The Dice Man by Luke Rhinehart

– ‘There can be no perfect man.Each of our lives is a finite series of errors which tend to become rigid and repetitious and necessary. Every man’s personal proverb about himself is: ‘Whatever is, is right, in the best of all possible people.’ The whole tendency of the human personality is to solidify into the corpse. you don’t change corpses. Corpses aren’t bubbling with enthusiasm. You spruce them up a bit and make them look fit to be looked at.’

– Marriage: society’s solution to loneliness, lust and laundry.

– In brief, as the alert reader has concluded long before this, we were typically married. We had happy moments which we could share with no one,; we had our insider jokes; we had our warm, sensual, sexual love as we had our mutual concern (well, Lil anyway), interest in and pride in our children, and we had our two increasingly frustrated, isolated private selves. The aspirations we had for these selves did not find fulfillment in marriage, and all the twisting and turning on the bed together couldn’t erase this fact, although our very dissatisfaction united us.

– What if the development of a sense of self is normal and natural, but is neither inevitable nor desirable? What if it represents a psychological appendix: a useless, anachronistic pain in the side? – or, like the mastodon’s huge tusks: a heavy, useless and ultimately self-destructive burden? What if the sense of being someone represents an evolutionary error as disastrous to the further development of a more complex creature as was the shell for snails or turtles?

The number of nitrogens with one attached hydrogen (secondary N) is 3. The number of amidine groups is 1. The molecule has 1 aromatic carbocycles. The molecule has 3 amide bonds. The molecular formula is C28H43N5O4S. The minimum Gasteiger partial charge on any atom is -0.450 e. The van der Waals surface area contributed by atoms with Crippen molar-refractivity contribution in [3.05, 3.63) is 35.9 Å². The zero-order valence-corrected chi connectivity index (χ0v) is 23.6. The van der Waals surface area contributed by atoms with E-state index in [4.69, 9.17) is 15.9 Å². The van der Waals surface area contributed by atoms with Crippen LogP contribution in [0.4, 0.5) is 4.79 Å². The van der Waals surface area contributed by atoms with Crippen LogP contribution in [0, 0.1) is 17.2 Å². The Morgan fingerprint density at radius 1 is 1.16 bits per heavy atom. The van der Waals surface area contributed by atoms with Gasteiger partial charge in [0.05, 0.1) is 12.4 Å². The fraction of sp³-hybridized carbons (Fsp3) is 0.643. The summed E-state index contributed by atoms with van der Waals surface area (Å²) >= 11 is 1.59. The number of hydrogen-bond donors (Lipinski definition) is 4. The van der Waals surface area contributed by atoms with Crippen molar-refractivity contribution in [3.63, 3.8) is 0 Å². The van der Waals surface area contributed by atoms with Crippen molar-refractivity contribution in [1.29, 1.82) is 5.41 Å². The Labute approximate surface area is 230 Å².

– Patterns, patterns, oh, to break those chains. But we drag our old selves with us and they impose their solid oak frames on all our experience.

– Middle age, like rigor mortis, has set in.

– Isn’t it just possible that the desire not to be unified, not to be single, not to have one personality may be the natural and basic human desire in our multivalent societies?

– But remember, you all are potentially chameleons of the spirit, and thus of all the illusions that rob men of their divinity this is the cruelest; to call the rocklike burdensome shell of ‘character’ and ‘individuality’ man’s greatest development. It’s like praising a boat for its anchor.

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